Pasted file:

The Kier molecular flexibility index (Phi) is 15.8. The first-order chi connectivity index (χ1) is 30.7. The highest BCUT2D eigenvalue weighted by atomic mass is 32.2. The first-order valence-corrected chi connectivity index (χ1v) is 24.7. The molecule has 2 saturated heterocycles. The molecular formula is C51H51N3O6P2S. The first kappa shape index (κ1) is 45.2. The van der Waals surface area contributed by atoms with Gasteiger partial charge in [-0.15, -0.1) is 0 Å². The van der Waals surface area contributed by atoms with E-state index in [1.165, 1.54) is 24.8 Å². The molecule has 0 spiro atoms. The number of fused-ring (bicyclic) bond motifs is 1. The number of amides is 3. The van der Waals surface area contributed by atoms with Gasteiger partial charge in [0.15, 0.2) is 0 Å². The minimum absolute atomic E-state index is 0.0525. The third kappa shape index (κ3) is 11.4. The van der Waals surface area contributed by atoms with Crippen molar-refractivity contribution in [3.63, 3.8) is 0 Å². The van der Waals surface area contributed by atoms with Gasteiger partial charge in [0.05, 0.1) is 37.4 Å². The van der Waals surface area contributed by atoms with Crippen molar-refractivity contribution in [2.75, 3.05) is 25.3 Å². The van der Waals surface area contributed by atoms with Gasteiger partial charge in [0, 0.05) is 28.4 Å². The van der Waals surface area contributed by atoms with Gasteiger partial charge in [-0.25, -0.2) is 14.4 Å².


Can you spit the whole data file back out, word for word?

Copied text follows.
The Kier molecular flexibility index (Phi) is 15.8. The first-order chi connectivity index (χ1) is 30.7. The highest BCUT2D eigenvalue weighted by atomic mass is 32.2. The first-order valence-corrected chi connectivity index (χ1v) is 24.7. The molecule has 2 saturated heterocycles. The molecular formula is C51H51N3O6P2S. The first kappa shape index (κ1) is 45.2. The van der Waals surface area contributed by atoms with Gasteiger partial charge in [-0.15, -0.1) is 0 Å². The van der Waals surface area contributed by atoms with E-state index in [1.165, 1.54) is 24.8 Å². The molecule has 0 spiro atoms. The number of fused-ring (bicyclic) bond motifs is 1. The number of amides is 3. The van der Waals surface area contributed by atoms with Gasteiger partial charge in [0.15, 0.2) is 0 Å². The minimum absolute atomic E-state index is 0.0525. The third kappa shape index (κ3) is 11.4. The van der Waals surface area contributed by atoms with Crippen molar-refractivity contribution in [3.63, 3.8) is 0 Å². The van der Waals surface area contributed by atoms with Gasteiger partial charge in [0.05, 0.1) is 37.4 Å². The van der Waals surface area contributed by atoms with Crippen molar-refractivity contribution in [2.75, 3.05) is 25.3 Å². The van der Waals surface area contributed by atoms with Gasteiger partial charge in [0, 0.05) is 28.4 Å². The van der Waals surface area contributed by atoms with Gasteiger partial charge in [-0.25, -0.2) is 14.4 Å².